Accidental deaths rising during Texas oil boom
Texas had half of the country's oil field deaths last year - 71 of the 142 workers who died in the hunt for hydrocarbons, new data from the U.S. Bureau of Labor Statistics and the Texas Department of Insurance indicate.
In the five years between 2010 and 2014, 615 U.S. oil field workers died. Of those, 270, or 44%, were in Texas.
In Texas, workers have been hit by falling equipment, thrown, crushed, burned, electrocuted. They fell. They were scalded. They were run over. They were victims of human error and equipment failures.
Most of the accidents occurred in the heart of the Eagle Ford Shale, the 400-mile-long formation discovered in 2008. La Salle County had the most deaths - eight, including three workers in a single explosion last year, the region's most deadly catastrophe.
In San Antonio, north of the Eagle Ford, a worker was crushed when 3,500 pounds of sand for hydraulic fracturing, held in a super sack (a giant duffle bag used for transportation) toppled onto him.
The region's actual death toll is higher than 34. The Occupational Safety and Health Administration's (OSHA) open investigations for recent accidents aren't available yet to the public.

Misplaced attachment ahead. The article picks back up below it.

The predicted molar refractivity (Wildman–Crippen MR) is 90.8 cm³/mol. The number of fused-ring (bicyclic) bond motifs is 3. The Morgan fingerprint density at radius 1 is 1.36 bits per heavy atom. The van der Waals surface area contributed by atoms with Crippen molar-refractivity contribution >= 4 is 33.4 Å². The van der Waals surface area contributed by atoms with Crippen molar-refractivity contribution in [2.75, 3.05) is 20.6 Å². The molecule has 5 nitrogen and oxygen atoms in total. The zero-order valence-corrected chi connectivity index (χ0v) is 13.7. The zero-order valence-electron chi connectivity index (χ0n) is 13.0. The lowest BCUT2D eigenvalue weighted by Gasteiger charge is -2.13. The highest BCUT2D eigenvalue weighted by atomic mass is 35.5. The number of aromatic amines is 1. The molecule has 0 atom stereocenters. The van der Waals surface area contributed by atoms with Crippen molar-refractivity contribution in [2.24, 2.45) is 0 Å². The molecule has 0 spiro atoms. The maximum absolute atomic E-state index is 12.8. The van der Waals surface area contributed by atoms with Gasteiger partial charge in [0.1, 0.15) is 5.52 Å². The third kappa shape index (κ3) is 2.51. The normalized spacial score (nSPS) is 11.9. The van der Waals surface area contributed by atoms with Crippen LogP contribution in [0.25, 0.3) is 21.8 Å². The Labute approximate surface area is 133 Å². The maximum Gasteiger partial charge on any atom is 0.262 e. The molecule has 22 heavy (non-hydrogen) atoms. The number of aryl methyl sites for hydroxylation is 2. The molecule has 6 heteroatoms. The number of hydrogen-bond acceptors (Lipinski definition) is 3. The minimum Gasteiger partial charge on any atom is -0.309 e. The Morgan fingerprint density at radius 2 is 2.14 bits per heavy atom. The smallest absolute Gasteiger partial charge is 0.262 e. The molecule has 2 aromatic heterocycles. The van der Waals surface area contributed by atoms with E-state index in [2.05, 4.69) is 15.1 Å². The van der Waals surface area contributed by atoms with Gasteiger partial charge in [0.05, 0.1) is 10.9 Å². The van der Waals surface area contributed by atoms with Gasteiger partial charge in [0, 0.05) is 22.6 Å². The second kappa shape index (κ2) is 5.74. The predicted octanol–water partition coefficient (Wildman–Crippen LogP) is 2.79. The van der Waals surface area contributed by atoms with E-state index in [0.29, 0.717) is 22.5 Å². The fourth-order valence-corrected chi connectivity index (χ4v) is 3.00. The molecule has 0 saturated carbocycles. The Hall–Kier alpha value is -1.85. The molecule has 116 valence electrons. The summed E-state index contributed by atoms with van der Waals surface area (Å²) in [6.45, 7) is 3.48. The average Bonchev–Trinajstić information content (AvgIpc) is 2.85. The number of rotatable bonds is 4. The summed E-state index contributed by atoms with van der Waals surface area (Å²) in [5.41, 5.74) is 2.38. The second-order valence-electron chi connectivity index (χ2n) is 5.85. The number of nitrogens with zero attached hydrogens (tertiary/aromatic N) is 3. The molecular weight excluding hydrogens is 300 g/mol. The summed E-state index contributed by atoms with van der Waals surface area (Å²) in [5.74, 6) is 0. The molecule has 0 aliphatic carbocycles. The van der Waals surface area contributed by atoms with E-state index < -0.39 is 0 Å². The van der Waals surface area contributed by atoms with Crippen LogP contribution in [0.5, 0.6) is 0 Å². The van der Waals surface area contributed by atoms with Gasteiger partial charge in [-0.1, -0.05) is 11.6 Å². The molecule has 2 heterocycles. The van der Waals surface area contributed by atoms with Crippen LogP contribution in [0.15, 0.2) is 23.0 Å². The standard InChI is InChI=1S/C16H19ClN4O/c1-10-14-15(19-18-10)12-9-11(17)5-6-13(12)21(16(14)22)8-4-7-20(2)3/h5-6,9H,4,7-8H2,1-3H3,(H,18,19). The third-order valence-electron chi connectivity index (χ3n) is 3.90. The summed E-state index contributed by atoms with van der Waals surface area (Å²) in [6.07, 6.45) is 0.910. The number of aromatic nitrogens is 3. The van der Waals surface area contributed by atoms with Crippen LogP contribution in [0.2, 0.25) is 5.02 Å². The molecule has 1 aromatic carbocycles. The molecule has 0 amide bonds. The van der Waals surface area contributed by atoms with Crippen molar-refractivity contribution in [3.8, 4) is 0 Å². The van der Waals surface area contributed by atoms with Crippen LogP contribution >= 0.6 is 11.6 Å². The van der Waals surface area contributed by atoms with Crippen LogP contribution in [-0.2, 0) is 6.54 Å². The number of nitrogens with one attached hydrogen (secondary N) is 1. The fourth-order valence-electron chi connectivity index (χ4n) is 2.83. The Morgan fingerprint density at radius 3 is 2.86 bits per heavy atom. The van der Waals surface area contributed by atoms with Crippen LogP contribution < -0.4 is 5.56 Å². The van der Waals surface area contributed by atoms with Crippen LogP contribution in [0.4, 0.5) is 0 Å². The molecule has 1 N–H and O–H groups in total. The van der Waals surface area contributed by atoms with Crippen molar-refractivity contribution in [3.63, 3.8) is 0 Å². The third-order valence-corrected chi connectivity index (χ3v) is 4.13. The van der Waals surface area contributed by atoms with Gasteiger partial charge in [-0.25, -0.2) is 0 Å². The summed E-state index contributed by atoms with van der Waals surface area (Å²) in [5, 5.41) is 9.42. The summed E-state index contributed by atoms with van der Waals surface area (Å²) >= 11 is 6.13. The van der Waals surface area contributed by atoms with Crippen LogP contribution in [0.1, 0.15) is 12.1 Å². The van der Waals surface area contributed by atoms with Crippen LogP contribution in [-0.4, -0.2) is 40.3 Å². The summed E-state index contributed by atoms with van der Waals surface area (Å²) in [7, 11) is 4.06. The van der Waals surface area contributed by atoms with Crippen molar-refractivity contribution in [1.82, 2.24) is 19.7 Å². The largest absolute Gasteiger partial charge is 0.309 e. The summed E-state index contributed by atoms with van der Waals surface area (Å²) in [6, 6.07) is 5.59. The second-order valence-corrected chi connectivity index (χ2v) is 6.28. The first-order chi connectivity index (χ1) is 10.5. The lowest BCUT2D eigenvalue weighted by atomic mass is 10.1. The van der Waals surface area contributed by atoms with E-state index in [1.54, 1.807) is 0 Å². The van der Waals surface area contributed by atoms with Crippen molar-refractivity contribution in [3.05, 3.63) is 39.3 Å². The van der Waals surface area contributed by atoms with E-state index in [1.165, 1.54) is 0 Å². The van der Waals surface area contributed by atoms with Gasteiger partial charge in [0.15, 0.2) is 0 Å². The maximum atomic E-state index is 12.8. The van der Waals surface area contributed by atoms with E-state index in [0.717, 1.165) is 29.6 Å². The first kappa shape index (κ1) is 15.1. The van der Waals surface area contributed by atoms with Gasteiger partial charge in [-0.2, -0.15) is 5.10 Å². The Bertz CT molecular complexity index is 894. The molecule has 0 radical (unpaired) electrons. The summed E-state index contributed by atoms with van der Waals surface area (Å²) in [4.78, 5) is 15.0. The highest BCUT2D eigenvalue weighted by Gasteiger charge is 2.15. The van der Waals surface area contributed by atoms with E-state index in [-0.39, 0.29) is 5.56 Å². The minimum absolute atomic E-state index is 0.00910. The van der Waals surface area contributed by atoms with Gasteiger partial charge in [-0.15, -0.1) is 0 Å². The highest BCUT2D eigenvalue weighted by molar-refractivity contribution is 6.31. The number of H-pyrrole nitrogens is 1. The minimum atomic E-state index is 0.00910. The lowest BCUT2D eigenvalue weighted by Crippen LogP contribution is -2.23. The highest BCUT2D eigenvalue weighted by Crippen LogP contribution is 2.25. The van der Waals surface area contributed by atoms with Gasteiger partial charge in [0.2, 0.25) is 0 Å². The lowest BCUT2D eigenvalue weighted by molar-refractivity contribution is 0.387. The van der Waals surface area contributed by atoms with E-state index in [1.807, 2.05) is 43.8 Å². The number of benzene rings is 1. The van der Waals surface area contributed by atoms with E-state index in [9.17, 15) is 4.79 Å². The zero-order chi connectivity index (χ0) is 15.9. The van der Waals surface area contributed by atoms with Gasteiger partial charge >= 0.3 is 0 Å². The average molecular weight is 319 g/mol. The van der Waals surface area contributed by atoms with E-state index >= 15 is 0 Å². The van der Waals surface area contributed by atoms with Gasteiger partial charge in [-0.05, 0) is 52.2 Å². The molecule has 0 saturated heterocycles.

The number of deaths rose alongside the sheer volume of activity in Texas. The worst accident this year killed three members of the same family in Upton County in West Texas.
They died in an inferno while working to install a blowout preventer, which seals, controls, and monitors a well.
OSHA recently proposed $50,400 in penalties and cited their employer, Mason Well Service, for several violations, including allowing smoking near the well.
Federal investigators often find safety violations at the site of a worker death, but there's only so much OSHA can do to penalize a company.
In 1991, Congress set the cap at $7,000 for a serious violation and $70,000 for a willful violation. It is a rare citation when it can be proved that a company intentionally disregarded safety requirements. The violation cap amounts have not been increased.
Penalties often get whittled down. OSHA may agree to settlements after companies protest, or mitigating factors are taken into account.
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